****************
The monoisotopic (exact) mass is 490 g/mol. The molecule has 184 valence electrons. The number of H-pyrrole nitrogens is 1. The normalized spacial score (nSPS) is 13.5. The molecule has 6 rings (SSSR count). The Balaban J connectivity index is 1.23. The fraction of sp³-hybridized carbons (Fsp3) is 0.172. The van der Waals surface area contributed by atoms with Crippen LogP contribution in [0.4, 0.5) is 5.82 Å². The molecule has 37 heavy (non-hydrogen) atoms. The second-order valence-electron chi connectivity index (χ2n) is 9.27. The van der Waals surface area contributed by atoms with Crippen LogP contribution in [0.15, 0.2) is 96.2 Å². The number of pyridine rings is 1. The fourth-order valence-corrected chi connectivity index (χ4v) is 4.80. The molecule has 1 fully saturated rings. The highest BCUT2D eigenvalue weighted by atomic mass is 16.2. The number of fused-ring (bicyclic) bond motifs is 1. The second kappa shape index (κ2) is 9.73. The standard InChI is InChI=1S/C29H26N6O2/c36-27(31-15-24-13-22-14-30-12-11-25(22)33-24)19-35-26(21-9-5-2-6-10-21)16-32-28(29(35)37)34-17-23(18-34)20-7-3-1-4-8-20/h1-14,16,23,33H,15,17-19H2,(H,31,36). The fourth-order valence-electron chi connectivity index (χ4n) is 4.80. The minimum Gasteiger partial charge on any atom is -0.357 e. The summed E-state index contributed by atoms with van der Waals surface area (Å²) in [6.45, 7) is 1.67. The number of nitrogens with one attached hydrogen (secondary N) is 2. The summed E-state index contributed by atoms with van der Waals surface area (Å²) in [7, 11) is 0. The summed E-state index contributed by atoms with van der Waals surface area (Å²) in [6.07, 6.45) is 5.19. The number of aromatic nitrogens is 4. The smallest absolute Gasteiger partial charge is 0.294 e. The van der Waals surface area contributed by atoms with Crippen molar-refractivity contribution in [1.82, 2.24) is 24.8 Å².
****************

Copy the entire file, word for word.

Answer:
The monoisotopic (exact) mass is 490 g/mol. The molecule has 184 valence electrons. The number of H-pyrrole nitrogens is 1. The normalized spacial score (nSPS) is 13.5. The molecule has 6 rings (SSSR count). The Balaban J connectivity index is 1.23. The fraction of sp³-hybridized carbons (Fsp3) is 0.172. The van der Waals surface area contributed by atoms with Crippen LogP contribution in [0.4, 0.5) is 5.82 Å². The molecule has 37 heavy (non-hydrogen) atoms. The second-order valence-electron chi connectivity index (χ2n) is 9.27. The van der Waals surface area contributed by atoms with Crippen LogP contribution in [0.15, 0.2) is 96.2 Å². The number of pyridine rings is 1. The fourth-order valence-corrected chi connectivity index (χ4v) is 4.80. The molecule has 1 fully saturated rings. The highest BCUT2D eigenvalue weighted by atomic mass is 16.2. The number of fused-ring (bicyclic) bond motifs is 1. The second kappa shape index (κ2) is 9.73. The standard InChI is InChI=1S/C29H26N6O2/c36-27(31-15-24-13-22-14-30-12-11-25(22)33-24)19-35-26(21-9-5-2-6-10-21)16-32-28(29(35)37)34-17-23(18-34)20-7-3-1-4-8-20/h1-14,16,23,33H,15,17-19H2,(H,31,36). The fourth-order valence-electron chi connectivity index (χ4n) is 4.80. The minimum Gasteiger partial charge on any atom is -0.357 e. The summed E-state index contributed by atoms with van der Waals surface area (Å²) in [6.45, 7) is 1.67. The number of nitrogens with one attached hydrogen (secondary N) is 2. The summed E-state index contributed by atoms with van der Waals surface area (Å²) in [7, 11) is 0. The summed E-state index contributed by atoms with van der Waals surface area (Å²) in [6.07, 6.45) is 5.19. The number of aromatic nitrogens is 4. The smallest absolute Gasteiger partial charge is 0.294 e. The van der Waals surface area contributed by atoms with Crippen molar-refractivity contribution in [1.82, 2.24) is 24.8 Å².